Today, some people are freezing their bodies or heads at death in hopes of future cures for what ails them. Alas, these people are likely gone forever because the damage to the brain is far too critical. With this in mind, despite an enthusiastic decade in the ’80s for cryonics, the field has been rarely touched by serious scientists. A group of researchers may spark interest again after they report freezing rabbit and pig brains, then returning them from preservation apparently in mint condition as if they were never iced. This lends hope that just maybe it would be possible to do the same for human brains just before the person dies, and thaw it in proper working condition when the tech is there to revive them.
In the ’60s, Robert Ettinger, then a physics lecturer at Wayne State University in Michigan, published a book called The Prospect Of Immortality. In the book, he outlined the idea of cryonics and launched an international movement. This seemingly SciFi oddity was introduced into reality once with the foundation of the Cryonics Institute. It is here that Ettinger and colleagues would purse their life’s work: that of attaining immortality. The first person to be frozen at the institute was Ettinger’s own mother. More than a hundred patients followed, including Robert Ettinger himself once he passed away in 2011.
To preserve a body, you don’t just throw it on ice just like that, otherwise everything would be ruined. Our bodies are largely made of water, and all these water molecules crystallize, the ice punctures cells. At the Cryonics Institute and elsewhere, the process is as follows: 1) as soon after death as possible, the patient’s body is slowly cooled over five-days until it reaches the temperature of liquid nitrogen (-200C); 2) to preserve the cells, the blood is replaced with a cryoprotectant fluid which prevents the ice crystals from forming 3) the body is immersed in liquid nitrogen and stored upside down, so in case of any leakage the limbs are affects, not the brain 4) finally, the bodies are covered in a sort of ‘sleeping bag’ to insulate them from the risk of sudden warming once these are placed in the cryostats.
Many biological specimens have been cryopreserved, stored at liquid nitrogen temperature where all decay ceases, and revived; these include whole insects, vinegar eels, many types of human tissue including brain tissue, human embryos which have later grown into healthy children, and a few small mammalian organs. Increasingly more cells, organs and tissues are being reversibly cryopreserved.
The problem with complex organisms like mammals, though, is that these technique causes the brain to dehydrate and shrink, causing damage to the connections between neurons. Most certainly, these brains can’t revived, let alone the memories.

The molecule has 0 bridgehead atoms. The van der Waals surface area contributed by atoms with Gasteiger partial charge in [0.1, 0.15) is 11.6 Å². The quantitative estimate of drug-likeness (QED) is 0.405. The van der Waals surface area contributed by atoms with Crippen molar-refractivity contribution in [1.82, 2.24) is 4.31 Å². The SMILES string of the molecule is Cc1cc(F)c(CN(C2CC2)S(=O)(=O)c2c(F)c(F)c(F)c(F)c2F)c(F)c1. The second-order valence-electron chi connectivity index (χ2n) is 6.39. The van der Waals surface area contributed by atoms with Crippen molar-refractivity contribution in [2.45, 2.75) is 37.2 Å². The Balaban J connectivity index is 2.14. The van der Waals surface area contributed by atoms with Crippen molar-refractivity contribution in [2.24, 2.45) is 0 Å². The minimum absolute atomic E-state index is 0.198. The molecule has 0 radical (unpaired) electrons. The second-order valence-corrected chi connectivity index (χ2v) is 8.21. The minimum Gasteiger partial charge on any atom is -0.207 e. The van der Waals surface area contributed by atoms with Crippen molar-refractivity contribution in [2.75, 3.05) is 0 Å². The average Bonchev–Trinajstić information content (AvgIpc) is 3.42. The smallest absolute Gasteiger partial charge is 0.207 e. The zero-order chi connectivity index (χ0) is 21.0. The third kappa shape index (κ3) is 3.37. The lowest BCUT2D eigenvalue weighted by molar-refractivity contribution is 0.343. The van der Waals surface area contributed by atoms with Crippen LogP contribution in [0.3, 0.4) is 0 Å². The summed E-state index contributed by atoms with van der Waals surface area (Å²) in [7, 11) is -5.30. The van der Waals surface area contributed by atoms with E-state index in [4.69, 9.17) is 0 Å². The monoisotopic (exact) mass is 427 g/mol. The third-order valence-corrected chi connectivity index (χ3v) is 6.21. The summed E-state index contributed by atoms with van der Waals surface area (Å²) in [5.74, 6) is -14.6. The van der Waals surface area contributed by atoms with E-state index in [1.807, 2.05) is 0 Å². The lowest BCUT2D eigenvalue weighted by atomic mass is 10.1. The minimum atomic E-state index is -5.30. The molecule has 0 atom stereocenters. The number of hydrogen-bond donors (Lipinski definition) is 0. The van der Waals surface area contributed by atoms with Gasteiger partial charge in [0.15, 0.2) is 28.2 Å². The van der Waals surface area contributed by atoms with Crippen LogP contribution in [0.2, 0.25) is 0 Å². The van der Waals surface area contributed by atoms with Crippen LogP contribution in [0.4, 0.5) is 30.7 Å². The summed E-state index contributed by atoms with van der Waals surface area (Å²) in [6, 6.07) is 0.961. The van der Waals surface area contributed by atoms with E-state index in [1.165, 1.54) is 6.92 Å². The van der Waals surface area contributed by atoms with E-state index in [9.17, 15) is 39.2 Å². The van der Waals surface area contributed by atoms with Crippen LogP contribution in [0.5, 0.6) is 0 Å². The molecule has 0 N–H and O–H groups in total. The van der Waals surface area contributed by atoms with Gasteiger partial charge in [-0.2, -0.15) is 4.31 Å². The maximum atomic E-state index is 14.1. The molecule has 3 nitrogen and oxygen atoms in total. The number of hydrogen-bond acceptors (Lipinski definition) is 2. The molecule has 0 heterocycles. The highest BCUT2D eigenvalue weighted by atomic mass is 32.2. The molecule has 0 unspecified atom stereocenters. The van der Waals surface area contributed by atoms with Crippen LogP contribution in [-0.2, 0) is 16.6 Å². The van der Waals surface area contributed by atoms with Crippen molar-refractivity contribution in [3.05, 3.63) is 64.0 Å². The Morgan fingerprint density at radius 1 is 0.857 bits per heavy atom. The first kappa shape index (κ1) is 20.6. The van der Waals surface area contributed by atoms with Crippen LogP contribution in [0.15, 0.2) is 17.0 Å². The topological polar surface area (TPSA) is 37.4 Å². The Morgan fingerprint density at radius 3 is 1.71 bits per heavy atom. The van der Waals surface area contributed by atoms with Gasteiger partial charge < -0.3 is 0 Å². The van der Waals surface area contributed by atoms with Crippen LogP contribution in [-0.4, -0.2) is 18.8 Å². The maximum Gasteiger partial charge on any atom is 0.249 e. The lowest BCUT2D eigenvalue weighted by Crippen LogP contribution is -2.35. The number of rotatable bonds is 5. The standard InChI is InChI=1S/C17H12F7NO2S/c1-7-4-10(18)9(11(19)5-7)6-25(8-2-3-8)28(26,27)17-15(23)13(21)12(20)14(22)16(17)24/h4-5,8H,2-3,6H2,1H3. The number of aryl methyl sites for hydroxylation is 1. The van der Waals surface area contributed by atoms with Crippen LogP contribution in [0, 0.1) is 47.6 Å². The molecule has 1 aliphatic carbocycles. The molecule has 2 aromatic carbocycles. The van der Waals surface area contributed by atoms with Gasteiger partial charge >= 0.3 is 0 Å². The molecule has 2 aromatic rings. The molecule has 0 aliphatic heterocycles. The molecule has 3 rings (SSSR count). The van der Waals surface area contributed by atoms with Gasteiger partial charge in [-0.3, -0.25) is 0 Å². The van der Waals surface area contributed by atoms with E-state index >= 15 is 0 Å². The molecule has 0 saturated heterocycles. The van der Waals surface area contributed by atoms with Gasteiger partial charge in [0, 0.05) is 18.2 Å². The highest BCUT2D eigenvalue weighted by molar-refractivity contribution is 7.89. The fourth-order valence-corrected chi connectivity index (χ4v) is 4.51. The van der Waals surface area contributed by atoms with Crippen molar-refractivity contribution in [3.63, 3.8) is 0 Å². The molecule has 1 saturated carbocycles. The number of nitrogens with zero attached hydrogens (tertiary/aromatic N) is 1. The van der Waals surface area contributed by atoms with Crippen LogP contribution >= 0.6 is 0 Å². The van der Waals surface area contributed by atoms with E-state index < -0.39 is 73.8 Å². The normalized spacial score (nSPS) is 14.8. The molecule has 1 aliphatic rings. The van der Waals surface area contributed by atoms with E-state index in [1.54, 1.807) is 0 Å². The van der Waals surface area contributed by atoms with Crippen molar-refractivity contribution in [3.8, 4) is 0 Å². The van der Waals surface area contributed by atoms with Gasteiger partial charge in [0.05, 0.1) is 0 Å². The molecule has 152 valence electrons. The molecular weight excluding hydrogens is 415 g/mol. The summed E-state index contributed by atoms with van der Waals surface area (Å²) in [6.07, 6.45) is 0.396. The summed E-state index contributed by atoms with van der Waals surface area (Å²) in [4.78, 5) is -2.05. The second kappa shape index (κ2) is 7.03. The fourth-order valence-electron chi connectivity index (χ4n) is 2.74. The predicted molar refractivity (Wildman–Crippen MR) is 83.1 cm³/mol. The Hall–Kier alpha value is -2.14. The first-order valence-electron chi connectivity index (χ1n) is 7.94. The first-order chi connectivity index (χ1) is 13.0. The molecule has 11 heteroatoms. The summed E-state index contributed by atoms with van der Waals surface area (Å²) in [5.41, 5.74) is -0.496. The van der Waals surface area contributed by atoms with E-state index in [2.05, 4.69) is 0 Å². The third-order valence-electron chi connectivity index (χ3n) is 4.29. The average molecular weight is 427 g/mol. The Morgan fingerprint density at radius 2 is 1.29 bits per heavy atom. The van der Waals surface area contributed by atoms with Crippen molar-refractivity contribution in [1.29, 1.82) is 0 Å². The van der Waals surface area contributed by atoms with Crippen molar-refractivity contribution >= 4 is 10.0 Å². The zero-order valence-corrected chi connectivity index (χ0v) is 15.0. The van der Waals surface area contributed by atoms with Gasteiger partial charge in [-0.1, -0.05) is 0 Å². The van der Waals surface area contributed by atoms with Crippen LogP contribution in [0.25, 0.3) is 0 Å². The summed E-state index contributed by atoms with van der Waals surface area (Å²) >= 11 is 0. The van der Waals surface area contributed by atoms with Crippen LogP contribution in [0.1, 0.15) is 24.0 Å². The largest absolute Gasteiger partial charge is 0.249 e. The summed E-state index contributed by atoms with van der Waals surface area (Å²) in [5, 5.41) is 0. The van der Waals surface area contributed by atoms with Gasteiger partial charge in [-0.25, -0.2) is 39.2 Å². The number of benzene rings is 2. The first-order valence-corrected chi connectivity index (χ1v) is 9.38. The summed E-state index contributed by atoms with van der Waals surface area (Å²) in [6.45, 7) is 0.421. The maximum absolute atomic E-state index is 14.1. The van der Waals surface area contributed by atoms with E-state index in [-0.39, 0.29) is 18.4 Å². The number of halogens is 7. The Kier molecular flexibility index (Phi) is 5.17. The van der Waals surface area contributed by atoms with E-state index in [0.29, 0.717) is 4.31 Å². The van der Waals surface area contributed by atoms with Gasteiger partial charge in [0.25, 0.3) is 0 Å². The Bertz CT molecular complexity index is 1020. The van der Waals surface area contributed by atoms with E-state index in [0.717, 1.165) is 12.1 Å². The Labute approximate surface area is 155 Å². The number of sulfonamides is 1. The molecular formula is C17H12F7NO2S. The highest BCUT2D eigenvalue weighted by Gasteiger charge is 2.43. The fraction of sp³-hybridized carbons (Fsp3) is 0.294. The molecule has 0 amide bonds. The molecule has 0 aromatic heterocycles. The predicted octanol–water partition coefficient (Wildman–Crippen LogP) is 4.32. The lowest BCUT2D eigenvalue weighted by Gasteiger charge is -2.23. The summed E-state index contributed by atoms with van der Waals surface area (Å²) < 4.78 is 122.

Researchers from 21st Century Medicine (21CM) might have a better way. They invented a new technique called Aldehyde-stabilized cryopreservation (ASC) in which the brain’s vascular system is filled with chemicals that would allow it to be cooled to -211 degrees Fahrenheit (-135 degrees Celsius). Afterwards, when the cryonic rabbit and pig brains were thawed “preservation was uniformly excellent: processes were easily traceable and synapses were crisp in both species,” the researchers note in the journal Cryobiology.
“ASC has many advantages over other brain-banking techniques: chemicals are delivered via perfusion, which enables easy scaling to brains of any size; vitrification ensures that the ultrastructure of the brain will not degrade even over very long storage times; and the cryoprotectant can be removed, yielding a perfusable aldehyde-preserved brain which is suitable for a wide variety of brain assays,” they write in the paper.
They added: “ASC promises to be a powerful new technique in the quest of connectomics researchers to unravel the mysteries of the mind. We also hope that ASC will inspire investigators in other fields to consider the possibility of cryobiological solutions to their problems.”
To test the brains integrity, the researchers cut them in slim section and examined them with an electron microscope. The readings show no visible sign of physical damage to the brain cells or connections between them.
The test was carried out only week after the brain were cryogenically frozen, so damage might occur later on. This should be tested, but the research shows that preserving the human brain (the most important component) isn’t entirely impossible. It could spark new interest, and who knows what will come of it.
“There is compelling preliminary evidence from the neuroscience literature that preserving a brain at the ultrastructure level… might also preserve the memories stored in that brain,” the reserachers said. “Now that whole brain preservation is a scientific reality, we look forward to a lively scientific debate over the exact level of preservation necessary to preserve memory.”